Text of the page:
by Marissa Lorenz
The Grand County Board of County Commissioners (BOCC) recently approved six grant recommendations from the Open Lands, Rivers, and Trails (OLRT) Advisory Committee, including a
$245,000 grant for the Town of Hot Sulphur Springs and their Himebaugh Creek Property Acquisition project.
According to the grant summary, the requested funds will provide 49% of necessary monies for the purchase of 270 acres of open ranchland that lies between the town of Hot Sulphur and the Arapaho National Forest at the base of Cottonwood Pass.
“The land consists of sagebrush hillsides and willows that grow along the wetlands of Himebaugh Creek. It has valuable wildlife habitat and serves as a movement corridor for elk and deer between their winter and summer ranges,” reads the recommendation.
“The current landowners are developing a conservation easement with the Colorado Headwaters Land Trust to protect the property’s natural and scenic values and prevent significant development. The town is interested in purchasing the property in order to allow its residents and visitors to physically enjoy the natural setting, develop trails, and to provide public access to the adjacent national forest, BLM, and Colorado Parks and Wildlife land. Any trail development and public use of the land as managed by the Town will be consistent with the terms of the conservation easement.”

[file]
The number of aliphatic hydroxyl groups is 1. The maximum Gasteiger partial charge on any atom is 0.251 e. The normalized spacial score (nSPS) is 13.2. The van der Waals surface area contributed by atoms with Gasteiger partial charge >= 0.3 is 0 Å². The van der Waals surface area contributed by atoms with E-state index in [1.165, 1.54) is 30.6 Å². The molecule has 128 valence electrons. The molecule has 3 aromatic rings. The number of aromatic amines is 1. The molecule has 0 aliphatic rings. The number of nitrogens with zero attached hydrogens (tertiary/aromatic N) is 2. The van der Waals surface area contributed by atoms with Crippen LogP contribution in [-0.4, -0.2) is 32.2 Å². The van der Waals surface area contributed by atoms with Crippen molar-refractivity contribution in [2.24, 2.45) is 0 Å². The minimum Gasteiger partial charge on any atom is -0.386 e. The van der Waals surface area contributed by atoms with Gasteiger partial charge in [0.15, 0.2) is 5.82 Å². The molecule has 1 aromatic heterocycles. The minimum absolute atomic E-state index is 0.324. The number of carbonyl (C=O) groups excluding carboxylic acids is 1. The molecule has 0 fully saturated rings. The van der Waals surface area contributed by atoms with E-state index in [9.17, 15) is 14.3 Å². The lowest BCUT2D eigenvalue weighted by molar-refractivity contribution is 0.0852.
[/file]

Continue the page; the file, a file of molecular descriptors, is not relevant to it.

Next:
The BOCC granted $550,000 of OLRT funds in 2019 to the Colorado Headwaters Land Trust toward the said conservation easement. At that time, the property was described as primarily sagebrush with “pockets of other flora, which are home to a wide variety of species,” “home to Himebaugh
Creek, which includes wetlands and both continually-flowing and ephemeral springs,” and “under threat of development.”
The Headwaters Trust application argued the importance of conservation easements “to help preserve watershed quality, vistas, wildlife populations, and other natural resources” and this particular easement to “protect the property from future subdivision and housing development (…) in perpetuity.”
Hot Sulphur Springs Mayor Bob McVay states that the purchase will allow the property to remain an open space and be open to those who want to hike and access the outdoors right from town. He indicates that there has been discussion of building trails but that all usage will be guided by the conservation easement restrictions.
The Board approved five more recommended grants, all for trail work proposed by the Headwaters Trail Alliance and totalling an additional $169,975. Monies will go to programs supporting hazard tree and forest fuels mitigation, especially in the areas of the Williams Fork and East Troublesome fires; the Phases Trail System Redevelopment Project in the Strawberry Recreation Management Area north of Tabernash; Rendezvous trail improvements in Fraser; a countywide trail maintenance program; and winter trail grooming for over 35 miles of existing winter, non-motorized, multi-use trails.